Yes you’ll have an early redemption fee. I have the same challenge. Don’t forget to factor in your regular payments so you don’t end up paying it all off by mistake. 

    My lender told me that they can recalculate the monthly payments until the end of the fix to ensure that doesn’t happen. Check to see if they can also do that 
  • pollyanna24
    pollyanna24 Posts: 4,370
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    Thank you for your comments.  

    I believe there is no way to borrow back the money once the mortgage is gone.  I think I had it in my head that when I got to the stage of this in a year or so, I was just going to stop overpaying it when it was down to £100 or so.  Not sure if that is the best way to do it, but I think there is probably some charge for paying off a mortgage early (it is not due to be repaid until 2046).
    Yes you’ll have an early redemption fee. I have the same challenge. Don’t forget to factor in your regular payments so you don’t end up paying it all off by mistake. 

    My lender told me that they can recalculate the monthly payments until the end of the fix to ensure that doesn’t happen. Check to see if they can also do that 
    Thanks for that.  My payment reduces every month as I overpay by more than £500.  Just means I put more of an overpayment the following month.  

    Just received my yearly statement and there is a Mortgage Exit Administration Fee of £65 to pay if I pay off the mortgage with more than 10 years left to pay.  So I will pay down till the monthly payment is minimal and then keep my £115k overpayment just in case I ever need it.  
    Pink Sproglettes born 2008 and 2010
    Mortgages (End 2017) - £180,235.03
    (End 2021) - £131,215.25 DID IT!!!
    (End 2022) - Target £116,213.81
  • South_coast
    South_coast Posts: 4,807
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    If mortgage freedom is your dream, I wouldn't let a £65 fee sway your decision!
    Mortgage start: £65,495 (March 2016)
    Cleared 🧚‍♀️🧚‍♀️🧚‍♀️!!! In 5 years, 1 month and 29 days
    Total amount repaid: £72,307.03. £1.10 repaid for every £1.00 borrowed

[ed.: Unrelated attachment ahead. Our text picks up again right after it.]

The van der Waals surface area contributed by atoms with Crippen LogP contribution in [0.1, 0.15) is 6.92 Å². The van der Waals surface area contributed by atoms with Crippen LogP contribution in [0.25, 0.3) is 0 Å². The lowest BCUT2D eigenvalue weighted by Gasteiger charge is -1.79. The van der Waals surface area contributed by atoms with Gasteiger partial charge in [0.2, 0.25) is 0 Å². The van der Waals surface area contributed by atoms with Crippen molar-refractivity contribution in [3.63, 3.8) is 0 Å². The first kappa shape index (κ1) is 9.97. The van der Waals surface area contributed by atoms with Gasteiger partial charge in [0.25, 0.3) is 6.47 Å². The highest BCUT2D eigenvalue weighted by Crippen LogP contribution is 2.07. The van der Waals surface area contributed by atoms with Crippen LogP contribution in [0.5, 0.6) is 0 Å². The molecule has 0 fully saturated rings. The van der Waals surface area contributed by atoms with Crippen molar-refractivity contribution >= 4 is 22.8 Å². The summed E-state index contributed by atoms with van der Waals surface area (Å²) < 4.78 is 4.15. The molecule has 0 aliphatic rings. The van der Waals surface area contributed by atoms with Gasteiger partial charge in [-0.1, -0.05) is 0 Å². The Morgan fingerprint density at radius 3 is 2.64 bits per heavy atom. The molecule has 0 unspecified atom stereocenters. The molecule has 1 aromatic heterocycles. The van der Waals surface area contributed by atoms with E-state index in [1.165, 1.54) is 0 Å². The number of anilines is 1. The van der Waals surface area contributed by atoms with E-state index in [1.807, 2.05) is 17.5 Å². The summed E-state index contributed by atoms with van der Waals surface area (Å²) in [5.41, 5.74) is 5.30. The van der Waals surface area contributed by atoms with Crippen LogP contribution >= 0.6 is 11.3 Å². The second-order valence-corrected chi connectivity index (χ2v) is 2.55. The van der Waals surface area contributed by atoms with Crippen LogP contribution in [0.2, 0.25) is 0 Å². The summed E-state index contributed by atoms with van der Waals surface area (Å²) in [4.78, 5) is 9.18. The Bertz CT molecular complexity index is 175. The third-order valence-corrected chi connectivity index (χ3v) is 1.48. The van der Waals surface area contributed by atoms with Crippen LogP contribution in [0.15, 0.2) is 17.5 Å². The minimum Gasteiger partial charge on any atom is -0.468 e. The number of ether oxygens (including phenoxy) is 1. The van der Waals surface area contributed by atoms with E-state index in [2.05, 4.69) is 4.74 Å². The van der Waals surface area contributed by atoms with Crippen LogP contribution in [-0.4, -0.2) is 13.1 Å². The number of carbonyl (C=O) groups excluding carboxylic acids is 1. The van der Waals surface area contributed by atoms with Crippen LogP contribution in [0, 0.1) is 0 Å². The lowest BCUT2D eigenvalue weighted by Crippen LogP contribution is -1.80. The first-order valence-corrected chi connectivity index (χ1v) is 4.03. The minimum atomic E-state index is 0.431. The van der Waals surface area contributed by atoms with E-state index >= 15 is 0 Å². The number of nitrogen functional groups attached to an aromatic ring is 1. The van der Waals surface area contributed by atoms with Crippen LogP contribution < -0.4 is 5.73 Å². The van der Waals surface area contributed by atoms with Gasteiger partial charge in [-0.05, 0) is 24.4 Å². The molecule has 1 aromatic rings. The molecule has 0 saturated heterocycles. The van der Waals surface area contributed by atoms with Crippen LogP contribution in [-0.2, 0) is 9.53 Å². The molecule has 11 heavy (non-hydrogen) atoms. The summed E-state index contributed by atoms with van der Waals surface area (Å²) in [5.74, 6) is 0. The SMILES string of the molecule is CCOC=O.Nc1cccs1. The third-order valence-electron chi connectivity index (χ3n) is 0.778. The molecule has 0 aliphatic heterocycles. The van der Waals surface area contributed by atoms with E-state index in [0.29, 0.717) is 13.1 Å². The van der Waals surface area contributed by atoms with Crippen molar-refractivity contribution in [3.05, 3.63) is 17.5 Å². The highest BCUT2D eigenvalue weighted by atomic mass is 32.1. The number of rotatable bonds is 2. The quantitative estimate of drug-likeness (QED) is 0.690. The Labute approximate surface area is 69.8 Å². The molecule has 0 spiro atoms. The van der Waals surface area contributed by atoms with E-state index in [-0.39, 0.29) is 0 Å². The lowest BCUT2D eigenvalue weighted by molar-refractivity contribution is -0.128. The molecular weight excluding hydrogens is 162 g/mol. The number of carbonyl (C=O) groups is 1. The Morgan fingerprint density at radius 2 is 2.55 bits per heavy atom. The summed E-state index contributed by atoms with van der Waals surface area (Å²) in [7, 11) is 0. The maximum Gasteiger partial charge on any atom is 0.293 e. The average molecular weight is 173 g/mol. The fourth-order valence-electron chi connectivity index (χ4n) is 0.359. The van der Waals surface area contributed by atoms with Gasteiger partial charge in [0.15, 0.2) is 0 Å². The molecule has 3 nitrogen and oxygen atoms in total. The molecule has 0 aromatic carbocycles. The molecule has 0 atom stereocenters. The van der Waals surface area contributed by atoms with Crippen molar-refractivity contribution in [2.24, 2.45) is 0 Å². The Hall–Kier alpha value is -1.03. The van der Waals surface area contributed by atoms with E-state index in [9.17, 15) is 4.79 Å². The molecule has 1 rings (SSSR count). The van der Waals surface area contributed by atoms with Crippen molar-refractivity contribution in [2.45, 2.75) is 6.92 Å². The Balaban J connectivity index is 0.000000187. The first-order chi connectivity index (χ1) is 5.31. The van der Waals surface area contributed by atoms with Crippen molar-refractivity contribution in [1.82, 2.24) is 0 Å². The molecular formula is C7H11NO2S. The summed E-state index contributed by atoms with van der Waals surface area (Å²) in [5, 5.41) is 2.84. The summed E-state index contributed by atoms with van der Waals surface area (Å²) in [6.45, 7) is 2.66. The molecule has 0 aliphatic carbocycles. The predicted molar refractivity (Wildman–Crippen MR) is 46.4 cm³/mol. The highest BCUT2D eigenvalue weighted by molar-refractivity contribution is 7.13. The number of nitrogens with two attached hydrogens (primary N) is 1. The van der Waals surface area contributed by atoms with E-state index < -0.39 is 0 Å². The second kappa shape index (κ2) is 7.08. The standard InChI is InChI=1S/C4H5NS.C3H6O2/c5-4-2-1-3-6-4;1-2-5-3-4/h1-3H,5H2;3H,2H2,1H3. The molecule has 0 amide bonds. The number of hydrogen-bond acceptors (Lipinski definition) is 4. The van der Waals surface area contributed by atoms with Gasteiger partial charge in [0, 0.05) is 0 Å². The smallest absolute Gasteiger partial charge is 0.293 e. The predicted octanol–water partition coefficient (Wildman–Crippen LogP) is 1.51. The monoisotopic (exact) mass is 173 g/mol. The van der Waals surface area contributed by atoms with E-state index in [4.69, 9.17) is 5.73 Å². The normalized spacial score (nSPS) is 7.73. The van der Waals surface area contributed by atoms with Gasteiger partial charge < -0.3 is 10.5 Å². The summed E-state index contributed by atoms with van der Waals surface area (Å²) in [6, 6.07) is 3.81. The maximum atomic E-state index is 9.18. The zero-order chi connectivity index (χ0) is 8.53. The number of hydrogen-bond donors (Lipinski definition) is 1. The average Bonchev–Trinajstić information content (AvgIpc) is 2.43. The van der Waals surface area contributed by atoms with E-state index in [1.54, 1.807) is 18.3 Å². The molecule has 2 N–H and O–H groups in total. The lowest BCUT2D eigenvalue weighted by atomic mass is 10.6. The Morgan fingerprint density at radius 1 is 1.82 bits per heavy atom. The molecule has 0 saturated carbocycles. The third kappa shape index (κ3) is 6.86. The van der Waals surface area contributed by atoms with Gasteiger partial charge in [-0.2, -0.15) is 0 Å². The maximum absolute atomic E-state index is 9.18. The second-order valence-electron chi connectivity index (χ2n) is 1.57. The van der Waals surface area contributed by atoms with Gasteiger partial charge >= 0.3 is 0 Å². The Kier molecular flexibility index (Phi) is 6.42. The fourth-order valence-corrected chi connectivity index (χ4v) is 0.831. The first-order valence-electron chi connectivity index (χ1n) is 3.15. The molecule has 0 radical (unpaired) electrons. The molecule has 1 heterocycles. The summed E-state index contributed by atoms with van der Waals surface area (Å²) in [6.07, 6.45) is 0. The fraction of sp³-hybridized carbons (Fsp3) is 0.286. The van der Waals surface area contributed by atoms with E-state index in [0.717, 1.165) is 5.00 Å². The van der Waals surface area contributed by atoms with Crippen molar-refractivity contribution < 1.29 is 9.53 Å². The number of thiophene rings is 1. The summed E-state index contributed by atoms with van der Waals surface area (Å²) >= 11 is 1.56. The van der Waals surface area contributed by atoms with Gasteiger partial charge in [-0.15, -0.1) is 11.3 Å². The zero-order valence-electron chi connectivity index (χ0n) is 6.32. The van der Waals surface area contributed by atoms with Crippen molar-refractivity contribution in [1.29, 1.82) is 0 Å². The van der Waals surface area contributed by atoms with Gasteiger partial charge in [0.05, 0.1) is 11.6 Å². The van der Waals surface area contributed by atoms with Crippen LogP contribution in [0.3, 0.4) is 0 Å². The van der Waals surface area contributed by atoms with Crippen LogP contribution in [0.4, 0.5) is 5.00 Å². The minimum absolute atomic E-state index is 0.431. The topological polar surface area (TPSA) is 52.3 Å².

Finally earning interest instead of paying it!!!
  • powerspowers
    powerspowers Posts: 1,101
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    I’d target M1, you owe less on it so every overpayment reduces the daily interest faster than on M2. M1 interest is more than saving accounts at the moment whereas M2 isn’t.
     
    I think keeping M1 at a v low level so you can access the overpayment pot sounds like a good idea if you want a buffer whilst you build up savings or circumstances have changed that mean you’d struggle to access credit in future. There’ll come a point where it no longer makes sense to and borrowing from that pot would just be going backwards- in my mind that’d be the same logic as remortgaging your home once it’s paid off- with a poor interest rate!  
    MFW 2021 #76 £5,145
    MFW 2022 #27 £5,300 
    MFW 2023 #27 £2,000
    MFW 2024 #27 £500/ £3,600


  • pollyanna24
    pollyanna24 Posts: 4,370
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    I’d target M1, you owe less on it so every overpayment reduces the daily interest faster than on M2. M1 interest is more than saving accounts at the moment whereas M2 isn’t.
     
    I think keeping M1 at a v low level so you can access the overpayment pot sounds like a good idea if you want a buffer whilst you build up savings or circumstances have changed that mean you’d struggle to access credit in future. There’ll come a point where it no longer makes sense to and borrowing from that pot would just be going backwards- in my mind that’d be the same logic as remortgaging your home once it’s paid off- with a poor interest rate!  
    True.  I came up with the idea of maybe borrowing money back at a bad time when the mortgage seemed so high and I was worried about losing the house after becoming a single parent.  

    I think I will probably keep it very low and pay down M2 and then maybe pay them both off at the same time.  That sure will be a great feeling!
    Pink Sproglettes born 2008 and 2010
    Mortgages (End 2017) - £180,235.03
    (End 2021) - £131,215.25 DID IT!!!
    (End 2022) - Target £116,213.81